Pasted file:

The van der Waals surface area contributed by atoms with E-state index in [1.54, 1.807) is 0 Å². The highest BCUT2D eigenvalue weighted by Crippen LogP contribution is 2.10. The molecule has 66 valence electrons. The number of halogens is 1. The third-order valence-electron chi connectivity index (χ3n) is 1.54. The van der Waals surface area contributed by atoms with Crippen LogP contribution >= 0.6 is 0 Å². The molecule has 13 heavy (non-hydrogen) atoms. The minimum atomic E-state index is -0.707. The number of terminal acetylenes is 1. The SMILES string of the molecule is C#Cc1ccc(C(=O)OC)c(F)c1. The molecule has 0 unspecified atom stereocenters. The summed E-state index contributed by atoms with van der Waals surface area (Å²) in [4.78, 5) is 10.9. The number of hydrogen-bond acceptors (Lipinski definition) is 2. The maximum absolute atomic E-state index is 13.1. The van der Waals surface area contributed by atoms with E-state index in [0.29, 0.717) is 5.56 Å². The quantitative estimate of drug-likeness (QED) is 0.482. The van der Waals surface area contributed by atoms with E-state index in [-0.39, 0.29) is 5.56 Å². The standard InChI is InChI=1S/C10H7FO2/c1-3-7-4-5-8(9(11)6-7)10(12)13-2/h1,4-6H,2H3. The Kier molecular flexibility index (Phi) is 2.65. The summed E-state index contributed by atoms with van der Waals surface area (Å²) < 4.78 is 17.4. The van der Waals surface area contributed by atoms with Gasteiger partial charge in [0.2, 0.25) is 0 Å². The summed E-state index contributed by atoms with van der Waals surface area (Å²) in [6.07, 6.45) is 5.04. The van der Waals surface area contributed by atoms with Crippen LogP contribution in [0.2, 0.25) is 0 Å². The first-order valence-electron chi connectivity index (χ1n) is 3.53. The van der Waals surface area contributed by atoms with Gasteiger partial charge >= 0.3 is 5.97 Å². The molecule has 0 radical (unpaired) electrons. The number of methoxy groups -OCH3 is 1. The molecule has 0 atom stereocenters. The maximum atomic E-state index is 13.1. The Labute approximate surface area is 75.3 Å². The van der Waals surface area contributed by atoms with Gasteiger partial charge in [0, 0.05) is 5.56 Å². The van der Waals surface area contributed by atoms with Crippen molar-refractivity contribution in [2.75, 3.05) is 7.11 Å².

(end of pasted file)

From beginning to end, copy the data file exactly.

The van der Waals surface area contributed by atoms with E-state index in [1.54, 1.807) is 0 Å². The highest BCUT2D eigenvalue weighted by Crippen LogP contribution is 2.10. The molecule has 66 valence electrons. The number of halogens is 1. The third-order valence-electron chi connectivity index (χ3n) is 1.54. The van der Waals surface area contributed by atoms with Crippen LogP contribution >= 0.6 is 0 Å². The molecule has 13 heavy (non-hydrogen) atoms. The minimum atomic E-state index is -0.707. The number of terminal acetylenes is 1. The SMILES string of the molecule is C#Cc1ccc(C(=O)OC)c(F)c1. The molecule has 0 unspecified atom stereocenters. The summed E-state index contributed by atoms with van der Waals surface area (Å²) in [4.78, 5) is 10.9. The number of hydrogen-bond acceptors (Lipinski definition) is 2. The maximum absolute atomic E-state index is 13.1. The van der Waals surface area contributed by atoms with E-state index in [0.29, 0.717) is 5.56 Å². The quantitative estimate of drug-likeness (QED) is 0.482. The van der Waals surface area contributed by atoms with E-state index in [-0.39, 0.29) is 5.56 Å². The standard InChI is InChI=1S/C10H7FO2/c1-3-7-4-5-8(9(11)6-7)10(12)13-2/h1,4-6H,2H3. The Kier molecular flexibility index (Phi) is 2.65. The summed E-state index contributed by atoms with van der Waals surface area (Å²) < 4.78 is 17.4. The van der Waals surface area contributed by atoms with Gasteiger partial charge in [0.2, 0.25) is 0 Å². The summed E-state index contributed by atoms with van der Waals surface area (Å²) in [6.07, 6.45) is 5.04. The van der Waals surface area contributed by atoms with Crippen LogP contribution in [0.2, 0.25) is 0 Å². The first-order valence-electron chi connectivity index (χ1n) is 3.53. The van der Waals surface area contributed by atoms with Gasteiger partial charge >= 0.3 is 5.97 Å². The molecule has 0 radical (unpaired) electrons. The number of methoxy groups -OCH3 is 1. The molecule has 0 atom stereocenters. The maximum atomic E-state index is 13.1. The Labute approximate surface area is 75.3 Å². The van der Waals surface area contributed by atoms with Gasteiger partial charge in [0, 0.05) is 5.56 Å². The van der Waals surface area contributed by atoms with Crippen molar-refractivity contribution in [2.75, 3.05) is 7.11 Å².